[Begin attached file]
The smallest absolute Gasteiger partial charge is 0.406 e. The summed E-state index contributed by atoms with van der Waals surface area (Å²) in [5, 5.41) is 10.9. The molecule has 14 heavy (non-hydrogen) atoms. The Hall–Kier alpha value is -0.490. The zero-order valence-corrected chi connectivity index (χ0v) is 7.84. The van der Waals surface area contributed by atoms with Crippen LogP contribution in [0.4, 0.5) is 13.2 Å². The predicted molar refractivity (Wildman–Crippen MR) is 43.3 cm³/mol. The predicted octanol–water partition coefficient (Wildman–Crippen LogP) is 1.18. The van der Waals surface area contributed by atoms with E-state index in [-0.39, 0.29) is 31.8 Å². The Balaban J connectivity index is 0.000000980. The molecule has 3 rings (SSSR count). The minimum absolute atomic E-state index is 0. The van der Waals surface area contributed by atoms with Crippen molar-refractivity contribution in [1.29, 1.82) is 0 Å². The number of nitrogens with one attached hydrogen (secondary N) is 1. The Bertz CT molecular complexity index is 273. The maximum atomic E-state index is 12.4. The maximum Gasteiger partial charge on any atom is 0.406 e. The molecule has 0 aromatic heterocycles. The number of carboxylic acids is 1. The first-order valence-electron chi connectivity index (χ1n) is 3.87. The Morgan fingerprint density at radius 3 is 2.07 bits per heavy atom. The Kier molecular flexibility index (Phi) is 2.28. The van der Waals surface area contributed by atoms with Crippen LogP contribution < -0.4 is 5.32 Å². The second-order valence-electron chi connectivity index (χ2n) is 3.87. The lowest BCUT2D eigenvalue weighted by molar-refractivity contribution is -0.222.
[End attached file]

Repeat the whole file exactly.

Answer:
The smallest absolute Gasteiger partial charge is 0.406 e. The summed E-state index contributed by atoms with van der Waals surface area (Å²) in [5, 5.41) is 10.9. The molecule has 14 heavy (non-hydrogen) atoms. The Hall–Kier alpha value is -0.490. The zero-order valence-corrected chi connectivity index (χ0v) is 7.84. The van der Waals surface area contributed by atoms with Crippen LogP contribution in [0.4, 0.5) is 13.2 Å². The predicted molar refractivity (Wildman–Crippen MR) is 43.3 cm³/mol. The predicted octanol–water partition coefficient (Wildman–Crippen LogP) is 1.18. The van der Waals surface area contributed by atoms with E-state index in [-0.39, 0.29) is 31.8 Å². The Balaban J connectivity index is 0.000000980. The molecule has 3 rings (SSSR count). The minimum absolute atomic E-state index is 0. The van der Waals surface area contributed by atoms with Crippen molar-refractivity contribution in [1.29, 1.82) is 0 Å². The number of nitrogens with one attached hydrogen (secondary N) is 1. The Bertz CT molecular complexity index is 273. The maximum atomic E-state index is 12.4. The maximum Gasteiger partial charge on any atom is 0.406 e. The molecule has 0 aromatic heterocycles. The number of carboxylic acids is 1. The first-order valence-electron chi connectivity index (χ1n) is 3.87. The Morgan fingerprint density at radius 3 is 2.07 bits per heavy atom. The Kier molecular flexibility index (Phi) is 2.28. The van der Waals surface area contributed by atoms with Crippen LogP contribution < -0.4 is 5.32 Å². The second-order valence-electron chi connectivity index (χ2n) is 3.87. The lowest BCUT2D eigenvalue weighted by molar-refractivity contribution is -0.222.